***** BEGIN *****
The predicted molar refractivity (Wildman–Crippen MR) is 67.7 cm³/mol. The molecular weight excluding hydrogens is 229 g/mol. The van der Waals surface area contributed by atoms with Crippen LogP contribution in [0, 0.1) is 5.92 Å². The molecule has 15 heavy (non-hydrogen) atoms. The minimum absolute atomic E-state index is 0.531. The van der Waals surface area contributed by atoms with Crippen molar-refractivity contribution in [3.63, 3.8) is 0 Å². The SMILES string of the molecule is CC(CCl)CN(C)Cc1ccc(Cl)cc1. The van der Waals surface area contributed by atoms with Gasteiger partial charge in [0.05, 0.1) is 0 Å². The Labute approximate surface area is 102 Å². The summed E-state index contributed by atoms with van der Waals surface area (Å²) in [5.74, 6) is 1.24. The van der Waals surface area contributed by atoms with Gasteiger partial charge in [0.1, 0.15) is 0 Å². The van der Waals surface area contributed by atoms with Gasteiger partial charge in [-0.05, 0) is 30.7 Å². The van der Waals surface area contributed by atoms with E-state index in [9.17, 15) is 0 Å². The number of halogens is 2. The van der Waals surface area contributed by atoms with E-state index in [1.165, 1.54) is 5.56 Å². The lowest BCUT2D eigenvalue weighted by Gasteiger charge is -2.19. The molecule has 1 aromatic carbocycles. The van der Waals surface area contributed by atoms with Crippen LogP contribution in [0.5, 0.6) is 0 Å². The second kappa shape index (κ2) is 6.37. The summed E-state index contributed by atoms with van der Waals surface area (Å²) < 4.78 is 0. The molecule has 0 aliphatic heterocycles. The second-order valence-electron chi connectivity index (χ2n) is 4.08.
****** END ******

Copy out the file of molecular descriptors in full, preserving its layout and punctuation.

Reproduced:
The predicted molar refractivity (Wildman–Crippen MR) is 67.7 cm³/mol. The molecular weight excluding hydrogens is 229 g/mol. The van der Waals surface area contributed by atoms with Crippen LogP contribution in [0, 0.1) is 5.92 Å². The molecule has 15 heavy (non-hydrogen) atoms. The minimum absolute atomic E-state index is 0.531. The van der Waals surface area contributed by atoms with Crippen molar-refractivity contribution in [3.63, 3.8) is 0 Å². The SMILES string of the molecule is CC(CCl)CN(C)Cc1ccc(Cl)cc1. The van der Waals surface area contributed by atoms with Gasteiger partial charge in [0.05, 0.1) is 0 Å². The Labute approximate surface area is 102 Å². The summed E-state index contributed by atoms with van der Waals surface area (Å²) in [5.74, 6) is 1.24. The van der Waals surface area contributed by atoms with Gasteiger partial charge in [0.1, 0.15) is 0 Å². The van der Waals surface area contributed by atoms with Gasteiger partial charge in [-0.05, 0) is 30.7 Å². The van der Waals surface area contributed by atoms with E-state index in [9.17, 15) is 0 Å². The number of halogens is 2. The van der Waals surface area contributed by atoms with E-state index in [1.165, 1.54) is 5.56 Å². The lowest BCUT2D eigenvalue weighted by Gasteiger charge is -2.19. The molecule has 1 aromatic carbocycles. The van der Waals surface area contributed by atoms with Crippen LogP contribution in [0.5, 0.6) is 0 Å². The second kappa shape index (κ2) is 6.37. The summed E-state index contributed by atoms with van der Waals surface area (Å²) < 4.78 is 0. The molecule has 0 aliphatic heterocycles. The second-order valence-electron chi connectivity index (χ2n) is 4.08.